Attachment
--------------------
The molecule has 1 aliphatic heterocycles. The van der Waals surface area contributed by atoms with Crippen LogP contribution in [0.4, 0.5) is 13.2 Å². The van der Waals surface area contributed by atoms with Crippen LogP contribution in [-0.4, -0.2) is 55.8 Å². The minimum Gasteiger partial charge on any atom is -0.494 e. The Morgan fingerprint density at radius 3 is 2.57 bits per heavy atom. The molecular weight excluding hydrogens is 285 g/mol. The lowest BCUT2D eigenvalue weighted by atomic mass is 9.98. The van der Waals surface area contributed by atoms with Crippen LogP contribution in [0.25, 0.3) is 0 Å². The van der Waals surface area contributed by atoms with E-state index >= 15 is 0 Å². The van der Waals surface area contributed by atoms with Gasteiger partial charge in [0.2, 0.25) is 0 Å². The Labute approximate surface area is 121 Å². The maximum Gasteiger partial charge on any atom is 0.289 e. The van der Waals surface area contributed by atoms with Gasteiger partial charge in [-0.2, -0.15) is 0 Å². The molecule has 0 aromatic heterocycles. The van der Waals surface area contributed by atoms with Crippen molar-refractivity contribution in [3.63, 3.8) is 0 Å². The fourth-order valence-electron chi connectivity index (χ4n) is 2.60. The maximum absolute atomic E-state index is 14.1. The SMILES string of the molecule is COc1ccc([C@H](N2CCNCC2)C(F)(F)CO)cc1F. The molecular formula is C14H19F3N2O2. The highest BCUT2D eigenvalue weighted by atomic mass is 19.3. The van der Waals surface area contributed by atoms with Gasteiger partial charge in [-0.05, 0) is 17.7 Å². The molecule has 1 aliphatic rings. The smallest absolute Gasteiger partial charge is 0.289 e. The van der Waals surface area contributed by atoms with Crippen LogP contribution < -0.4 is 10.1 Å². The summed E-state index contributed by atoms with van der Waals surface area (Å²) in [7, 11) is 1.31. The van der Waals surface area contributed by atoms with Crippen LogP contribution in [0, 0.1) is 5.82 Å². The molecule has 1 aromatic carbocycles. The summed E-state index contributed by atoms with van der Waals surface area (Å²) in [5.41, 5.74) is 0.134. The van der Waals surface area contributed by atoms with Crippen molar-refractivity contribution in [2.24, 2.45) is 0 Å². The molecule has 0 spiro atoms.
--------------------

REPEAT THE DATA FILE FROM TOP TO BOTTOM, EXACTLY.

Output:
The molecule has 1 aliphatic heterocycles. The van der Waals surface area contributed by atoms with Crippen LogP contribution in [0.4, 0.5) is 13.2 Å². The van der Waals surface area contributed by atoms with Crippen LogP contribution in [-0.4, -0.2) is 55.8 Å². The minimum Gasteiger partial charge on any atom is -0.494 e. The Morgan fingerprint density at radius 3 is 2.57 bits per heavy atom. The molecular weight excluding hydrogens is 285 g/mol. The lowest BCUT2D eigenvalue weighted by atomic mass is 9.98. The van der Waals surface area contributed by atoms with Crippen LogP contribution in [0.25, 0.3) is 0 Å². The van der Waals surface area contributed by atoms with E-state index >= 15 is 0 Å². The van der Waals surface area contributed by atoms with Gasteiger partial charge in [0.2, 0.25) is 0 Å². The Labute approximate surface area is 121 Å². The maximum Gasteiger partial charge on any atom is 0.289 e. The van der Waals surface area contributed by atoms with Gasteiger partial charge in [-0.2, -0.15) is 0 Å². The molecule has 0 aromatic heterocycles. The van der Waals surface area contributed by atoms with Crippen molar-refractivity contribution in [3.63, 3.8) is 0 Å². The fourth-order valence-electron chi connectivity index (χ4n) is 2.60. The maximum absolute atomic E-state index is 14.1. The SMILES string of the molecule is COc1ccc([C@H](N2CCNCC2)C(F)(F)CO)cc1F. The molecular formula is C14H19F3N2O2. The highest BCUT2D eigenvalue weighted by atomic mass is 19.3. The van der Waals surface area contributed by atoms with Gasteiger partial charge in [-0.05, 0) is 17.7 Å². The molecule has 1 aliphatic rings. The smallest absolute Gasteiger partial charge is 0.289 e. The van der Waals surface area contributed by atoms with Crippen LogP contribution < -0.4 is 10.1 Å². The summed E-state index contributed by atoms with van der Waals surface area (Å²) in [7, 11) is 1.31. The van der Waals surface area contributed by atoms with Crippen LogP contribution in [0, 0.1) is 5.82 Å². The molecule has 1 aromatic carbocycles. The summed E-state index contributed by atoms with van der Waals surface area (Å²) in [5.41, 5.74) is 0.134. The van der Waals surface area contributed by atoms with Crippen molar-refractivity contribution in [2.24, 2.45) is 0 Å². The molecule has 0 spiro atoms.